Back in 2008 I released a small software package for the estimation of the mutual-information from data. This toolbox (essentially a collection of software-tools that I was using for my research work) attracted quite some interest within the neuroscience community to which it was aimed.

Receiving feedback from users all around the world, I started to realize how hard it was for people without a strong background in statistics and information-theory to apply numerical-information-theory techniques to actual data. The problem, however, did not lie with the users, but rather with the required information being scattered over a multitude of extremely technical papers comprehensible only to few specialized scholars.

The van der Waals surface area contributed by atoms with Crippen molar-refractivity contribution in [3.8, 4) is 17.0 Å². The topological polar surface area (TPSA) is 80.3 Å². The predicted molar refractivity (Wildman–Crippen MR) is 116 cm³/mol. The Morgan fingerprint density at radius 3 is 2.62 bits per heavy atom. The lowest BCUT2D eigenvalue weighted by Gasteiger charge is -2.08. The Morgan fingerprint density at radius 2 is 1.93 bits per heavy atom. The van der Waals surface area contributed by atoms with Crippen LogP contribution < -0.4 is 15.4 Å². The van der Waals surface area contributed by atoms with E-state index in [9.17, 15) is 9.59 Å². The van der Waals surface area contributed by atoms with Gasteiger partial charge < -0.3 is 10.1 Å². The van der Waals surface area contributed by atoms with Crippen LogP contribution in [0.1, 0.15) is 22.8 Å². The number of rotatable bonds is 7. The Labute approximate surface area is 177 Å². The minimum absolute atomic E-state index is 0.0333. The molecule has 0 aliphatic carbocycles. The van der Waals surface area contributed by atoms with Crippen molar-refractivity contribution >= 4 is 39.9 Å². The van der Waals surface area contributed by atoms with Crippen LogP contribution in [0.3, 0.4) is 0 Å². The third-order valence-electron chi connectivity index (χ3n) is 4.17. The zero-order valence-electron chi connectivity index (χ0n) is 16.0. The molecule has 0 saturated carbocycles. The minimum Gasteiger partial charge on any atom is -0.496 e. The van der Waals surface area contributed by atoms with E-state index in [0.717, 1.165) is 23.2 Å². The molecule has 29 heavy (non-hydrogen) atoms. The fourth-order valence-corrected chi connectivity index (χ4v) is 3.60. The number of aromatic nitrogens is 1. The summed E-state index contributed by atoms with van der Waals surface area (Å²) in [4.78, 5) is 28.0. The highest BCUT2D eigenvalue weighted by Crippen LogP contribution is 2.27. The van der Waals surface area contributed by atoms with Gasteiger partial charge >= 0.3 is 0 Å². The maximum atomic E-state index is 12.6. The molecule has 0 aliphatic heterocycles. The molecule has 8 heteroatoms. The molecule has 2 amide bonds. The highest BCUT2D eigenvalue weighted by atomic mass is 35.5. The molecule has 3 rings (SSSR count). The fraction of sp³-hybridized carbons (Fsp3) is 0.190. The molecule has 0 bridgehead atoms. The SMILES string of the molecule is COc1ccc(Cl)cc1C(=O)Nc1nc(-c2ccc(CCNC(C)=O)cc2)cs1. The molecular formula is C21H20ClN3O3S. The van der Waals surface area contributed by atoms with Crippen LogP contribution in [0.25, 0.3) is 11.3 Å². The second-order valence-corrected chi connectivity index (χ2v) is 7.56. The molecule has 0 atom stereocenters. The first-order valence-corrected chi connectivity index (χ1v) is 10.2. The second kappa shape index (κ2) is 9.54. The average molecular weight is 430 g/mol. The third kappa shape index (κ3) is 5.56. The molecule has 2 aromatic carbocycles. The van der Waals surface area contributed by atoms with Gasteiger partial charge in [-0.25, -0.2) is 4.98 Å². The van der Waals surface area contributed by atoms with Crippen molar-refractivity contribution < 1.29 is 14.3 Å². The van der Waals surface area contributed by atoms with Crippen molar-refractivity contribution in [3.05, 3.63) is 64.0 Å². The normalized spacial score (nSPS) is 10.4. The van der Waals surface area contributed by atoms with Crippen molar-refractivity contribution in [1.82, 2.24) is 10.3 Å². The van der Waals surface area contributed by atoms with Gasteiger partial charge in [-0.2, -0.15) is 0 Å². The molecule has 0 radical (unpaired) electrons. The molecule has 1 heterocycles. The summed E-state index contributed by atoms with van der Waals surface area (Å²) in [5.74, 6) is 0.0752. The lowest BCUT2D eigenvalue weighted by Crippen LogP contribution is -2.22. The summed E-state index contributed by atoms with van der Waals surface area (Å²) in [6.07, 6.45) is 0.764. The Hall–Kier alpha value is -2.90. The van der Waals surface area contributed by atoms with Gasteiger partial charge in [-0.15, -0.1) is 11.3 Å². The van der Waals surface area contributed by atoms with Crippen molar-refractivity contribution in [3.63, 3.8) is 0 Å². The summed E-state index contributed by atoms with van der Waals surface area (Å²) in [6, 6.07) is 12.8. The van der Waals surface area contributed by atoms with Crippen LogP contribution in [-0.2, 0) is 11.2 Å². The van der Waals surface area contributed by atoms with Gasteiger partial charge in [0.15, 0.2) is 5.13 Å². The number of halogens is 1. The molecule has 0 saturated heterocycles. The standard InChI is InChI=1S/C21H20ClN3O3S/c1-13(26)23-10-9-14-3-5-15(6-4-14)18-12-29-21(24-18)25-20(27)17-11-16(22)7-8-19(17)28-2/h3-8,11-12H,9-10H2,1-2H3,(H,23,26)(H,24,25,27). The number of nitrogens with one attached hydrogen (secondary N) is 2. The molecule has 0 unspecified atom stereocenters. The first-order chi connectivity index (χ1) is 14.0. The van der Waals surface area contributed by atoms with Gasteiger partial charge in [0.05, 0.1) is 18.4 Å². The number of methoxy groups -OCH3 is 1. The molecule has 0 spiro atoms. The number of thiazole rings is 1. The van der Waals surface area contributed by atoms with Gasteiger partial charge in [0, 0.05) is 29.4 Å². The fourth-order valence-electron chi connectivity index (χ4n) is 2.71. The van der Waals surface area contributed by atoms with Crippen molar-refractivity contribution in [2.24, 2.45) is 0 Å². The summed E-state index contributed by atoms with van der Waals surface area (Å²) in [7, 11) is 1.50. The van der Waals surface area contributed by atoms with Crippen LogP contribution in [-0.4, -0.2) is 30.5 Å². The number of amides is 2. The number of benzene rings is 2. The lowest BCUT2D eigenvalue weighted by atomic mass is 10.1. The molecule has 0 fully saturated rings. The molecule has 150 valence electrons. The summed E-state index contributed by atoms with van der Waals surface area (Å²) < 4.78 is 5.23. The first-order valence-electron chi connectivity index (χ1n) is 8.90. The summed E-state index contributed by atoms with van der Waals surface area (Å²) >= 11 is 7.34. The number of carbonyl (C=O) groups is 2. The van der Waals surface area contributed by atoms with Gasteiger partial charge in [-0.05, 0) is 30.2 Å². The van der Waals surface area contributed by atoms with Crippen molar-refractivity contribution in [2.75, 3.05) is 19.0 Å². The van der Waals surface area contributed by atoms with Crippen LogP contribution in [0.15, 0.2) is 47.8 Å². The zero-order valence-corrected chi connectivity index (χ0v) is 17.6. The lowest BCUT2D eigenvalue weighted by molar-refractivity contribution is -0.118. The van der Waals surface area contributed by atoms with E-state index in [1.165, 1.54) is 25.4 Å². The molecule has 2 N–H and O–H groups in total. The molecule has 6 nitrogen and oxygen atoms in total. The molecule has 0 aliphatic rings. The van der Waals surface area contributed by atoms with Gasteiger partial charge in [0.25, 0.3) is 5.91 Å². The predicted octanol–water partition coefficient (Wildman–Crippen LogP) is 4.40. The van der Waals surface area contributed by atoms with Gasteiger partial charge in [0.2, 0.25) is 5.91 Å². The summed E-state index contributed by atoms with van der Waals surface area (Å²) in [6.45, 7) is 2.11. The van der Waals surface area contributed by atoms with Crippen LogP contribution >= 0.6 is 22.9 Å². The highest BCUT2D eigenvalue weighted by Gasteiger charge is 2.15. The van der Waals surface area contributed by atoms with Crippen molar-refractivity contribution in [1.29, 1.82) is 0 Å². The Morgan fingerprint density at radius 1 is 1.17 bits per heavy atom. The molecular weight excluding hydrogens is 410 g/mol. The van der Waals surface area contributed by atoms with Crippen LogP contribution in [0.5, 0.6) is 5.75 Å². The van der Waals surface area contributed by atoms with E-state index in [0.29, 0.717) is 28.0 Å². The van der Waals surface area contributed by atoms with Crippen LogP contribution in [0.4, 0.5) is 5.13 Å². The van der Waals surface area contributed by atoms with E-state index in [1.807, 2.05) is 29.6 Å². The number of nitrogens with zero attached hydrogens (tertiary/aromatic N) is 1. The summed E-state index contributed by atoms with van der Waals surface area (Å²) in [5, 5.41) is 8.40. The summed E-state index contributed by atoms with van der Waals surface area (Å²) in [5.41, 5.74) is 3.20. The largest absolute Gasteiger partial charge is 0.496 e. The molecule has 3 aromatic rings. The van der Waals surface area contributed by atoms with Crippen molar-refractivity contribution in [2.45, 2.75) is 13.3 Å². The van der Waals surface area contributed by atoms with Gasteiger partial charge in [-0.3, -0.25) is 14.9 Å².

However, it is my belief that the fundamental concepts behind numerical-infor-mation-theory techniques and their applications can be presented in an intuitive, easy-to-understand way accessible also to non-experts. Everyone can learn to apply these methods correctly and analyze critically their results without having to attain a degree in statistics.

This guide aims at providing a straightforward introduction to the fundamental concepts of numerical-information-theory with tips-and-tricks for the estimation of the information quantities from actual data. The guide also serves as an step-by-step manual for the new toolbox (the \texttt{InfoToolbox}), a software suite that aims at providing an exhaustive and unified set of user-friendly numerical information-theory tools for a variety of computational environment.